WiTOPoli Weekly: Friday, April 15

A roundup of some of the latest news in women, Toronto, and/or politics this week. What stories did you read this week? Tell us in the comments.

 

 

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WiTOPoli Weekly: Friday, March 18

A roundup of some of the latest news in women, Toronto, and/or politics this week. What stories did you read this week? Tell us in the comments.

WiTOPoli Weekly: Friday, December 11

 

A roundup of some of the latest news in women, Toronto, and/or politics this week. What stories did you read this week? Tell us in the comments.

 

 

WiTOPoli Weekly: Friday, June 26

 A roundup of some of the latest news in women, Toronto, and/or politics this week. What stories did you read this week? Tell us in the comments.

  • Happy Pride everyone! Lots of events will be happening around the city to celebrate the diversity along the gender and sexuality spectrums!
  • Toronto has released its new poverty strategy indicating that 30% of people living with disabilities, 33% of visible minorities, 46% of newcomers and 37% of female single parent families live in poverty. Questions remain as to whether the political will exists at City Hall to implement the recommendations.
  • In a similar vein a new report exploring Toronto’s transit deserts explores how inadequate transit reinforces existing inequalities and acts as a driver of the cycle of poverty.
  • Eric Andrew-Gee explores a “sliding scale” of minimum wage for cities with a high-cost of living as an attempt to mitigate the impacts of low-wages and high costs of housing. The CCPA argues that a living wage for Toronto rests around $16.60/hr in a two-income household.
  • The Ontario Alliance of Black School Educators will be meeting to discuss how to implement recommendations from their report to address systemic racism in Ontario Schools.
  • The Canadian Network for Women’s Shelters and Transition Homes released their report “Shelter Voices” in 2014. This report explores the successes and the challenges for organizations providing shelter and support to women escaping violence.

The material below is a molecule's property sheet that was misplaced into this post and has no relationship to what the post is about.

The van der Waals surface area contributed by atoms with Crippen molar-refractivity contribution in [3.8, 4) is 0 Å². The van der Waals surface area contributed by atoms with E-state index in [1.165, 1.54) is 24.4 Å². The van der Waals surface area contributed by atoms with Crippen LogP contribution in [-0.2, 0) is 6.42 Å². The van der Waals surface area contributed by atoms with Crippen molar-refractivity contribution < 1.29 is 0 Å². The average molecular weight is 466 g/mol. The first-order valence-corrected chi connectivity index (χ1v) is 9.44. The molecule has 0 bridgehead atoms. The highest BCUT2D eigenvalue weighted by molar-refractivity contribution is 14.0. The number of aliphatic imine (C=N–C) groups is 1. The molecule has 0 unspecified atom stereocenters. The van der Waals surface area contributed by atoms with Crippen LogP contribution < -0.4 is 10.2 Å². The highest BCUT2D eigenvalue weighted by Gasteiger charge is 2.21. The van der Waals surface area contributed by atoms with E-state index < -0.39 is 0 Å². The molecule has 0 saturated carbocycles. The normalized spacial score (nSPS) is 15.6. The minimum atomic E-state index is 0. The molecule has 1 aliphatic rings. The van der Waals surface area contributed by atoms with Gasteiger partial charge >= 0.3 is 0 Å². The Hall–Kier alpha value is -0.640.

• Indiegogo is hosting a fundraising campaign to complete post-production of Free Cece, A film exploring the epidemic of violence against Transgender women of colour.
  • There was lots of activity in the sub-committees around the city this week:

 

WiTOPoli Weekly: Friday, April 3

A roundup of some of the latest news in women, Toronto, and/or politics this week. What stories did you read this week? Tell us in the comments.

  • At this week’s city council meeting, council accepted Rob Ford’s apology for his racist remarks but opted not to have the councillor attend anti-racist training. Council also rejected a motion to combine accountability offices, and will seek a third party assessment to review the four accountability offices.
  • The Toronto Police Services Board met yesterday to discuss the practice of “carding”, though the board ultimately voted to defer any decisions of the new rules until its next meeting on April 16th. For more background on the issue, check out these recent pieces from VICE and NOW.
  • Cheri Dinovo’s bill to ban conversion therapy for LGBTQ youth passed its second reading at Queen’s Park this Thursday, garnering support from all 3 provincial parties.
  • The Ontario minister of community safety and correctional services is urging the federal government to reject the recent amendments to Bill C-279, as “it’s essentially legalizing discrimination” for transgender Canadians
  • The Ontario Attorney General concluded its review of Canada’s new prostitution laws, declaring them to be constitutional. Premier Wynne had previously express “grave concerns” as to the laws constitutionality, and coalition of organizations are urging the province not to enforce the new law, for fear that it will continue to put sex workers in danger.
  • Toronto was among several Canadians cities which hosted protests this Thursday to urge a retrial in the Cindy Gladue case. Alberta prosecutors announced they will appeal the non-guilty verdict.
  • As of April 1st, approximately 70,000 temporary foreign workers lost their legal status in Canada, following the new “4 and 4” rule which forces labourers to leave the country after 4 years and wait another 4 years to re-apply for a work permit.